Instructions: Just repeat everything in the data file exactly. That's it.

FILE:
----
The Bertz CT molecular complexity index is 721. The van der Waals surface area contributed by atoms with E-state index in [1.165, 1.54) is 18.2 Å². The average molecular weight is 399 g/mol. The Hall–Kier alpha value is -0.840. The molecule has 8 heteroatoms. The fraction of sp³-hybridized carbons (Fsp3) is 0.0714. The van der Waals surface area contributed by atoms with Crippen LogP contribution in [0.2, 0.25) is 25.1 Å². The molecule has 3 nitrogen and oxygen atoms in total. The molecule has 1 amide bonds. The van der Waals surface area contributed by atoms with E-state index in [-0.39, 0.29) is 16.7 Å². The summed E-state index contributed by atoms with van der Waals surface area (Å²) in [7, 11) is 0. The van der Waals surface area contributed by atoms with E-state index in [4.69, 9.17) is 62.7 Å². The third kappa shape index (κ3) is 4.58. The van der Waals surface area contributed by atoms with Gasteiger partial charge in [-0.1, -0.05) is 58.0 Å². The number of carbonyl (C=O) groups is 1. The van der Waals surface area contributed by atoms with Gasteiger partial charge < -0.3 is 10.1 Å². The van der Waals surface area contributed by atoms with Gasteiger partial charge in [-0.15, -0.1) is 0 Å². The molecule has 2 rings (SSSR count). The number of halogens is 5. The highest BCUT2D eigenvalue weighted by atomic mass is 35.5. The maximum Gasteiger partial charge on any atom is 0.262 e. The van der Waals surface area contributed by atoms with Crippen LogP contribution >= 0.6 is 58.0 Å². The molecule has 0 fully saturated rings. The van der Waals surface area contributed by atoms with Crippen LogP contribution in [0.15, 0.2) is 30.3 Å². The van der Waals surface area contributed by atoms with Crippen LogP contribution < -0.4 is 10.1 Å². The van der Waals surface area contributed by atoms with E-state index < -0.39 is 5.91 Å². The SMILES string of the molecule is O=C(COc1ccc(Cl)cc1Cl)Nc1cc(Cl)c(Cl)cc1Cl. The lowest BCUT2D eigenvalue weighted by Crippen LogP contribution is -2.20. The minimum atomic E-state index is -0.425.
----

The Bertz CT molecular complexity index is 721. The van der Waals surface area contributed by atoms with E-state index in [1.165, 1.54) is 18.2 Å². The average molecular weight is 399 g/mol. The Hall–Kier alpha value is -0.840. The molecule has 8 heteroatoms. The fraction of sp³-hybridized carbons (Fsp3) is 0.0714. The van der Waals surface area contributed by atoms with Crippen LogP contribution in [0.2, 0.25) is 25.1 Å². The molecule has 3 nitrogen and oxygen atoms in total. The molecule has 1 amide bonds. The van der Waals surface area contributed by atoms with E-state index in [-0.39, 0.29) is 16.7 Å². The summed E-state index contributed by atoms with van der Waals surface area (Å²) in [7, 11) is 0. The van der Waals surface area contributed by atoms with E-state index in [4.69, 9.17) is 62.7 Å². The third kappa shape index (κ3) is 4.58. The van der Waals surface area contributed by atoms with Gasteiger partial charge in [-0.1, -0.05) is 58.0 Å². The number of carbonyl (C=O) groups is 1. The van der Waals surface area contributed by atoms with Gasteiger partial charge < -0.3 is 10.1 Å². The van der Waals surface area contributed by atoms with Gasteiger partial charge in [-0.15, -0.1) is 0 Å². The molecule has 2 rings (SSSR count). The number of halogens is 5. The highest BCUT2D eigenvalue weighted by atomic mass is 35.5. The maximum Gasteiger partial charge on any atom is 0.262 e. The van der Waals surface area contributed by atoms with Crippen LogP contribution >= 0.6 is 58.0 Å². The molecule has 0 fully saturated rings. The van der Waals surface area contributed by atoms with Crippen LogP contribution in [0.15, 0.2) is 30.3 Å². The van der Waals surface area contributed by atoms with Crippen LogP contribution < -0.4 is 10.1 Å². The van der Waals surface area contributed by atoms with E-state index < -0.39 is 5.91 Å². The SMILES string of the molecule is O=C(COc1ccc(Cl)cc1Cl)Nc1cc(Cl)c(Cl)cc1Cl. The lowest BCUT2D eigenvalue weighted by Crippen LogP contribution is -2.20. The minimum atomic E-state index is -0.425.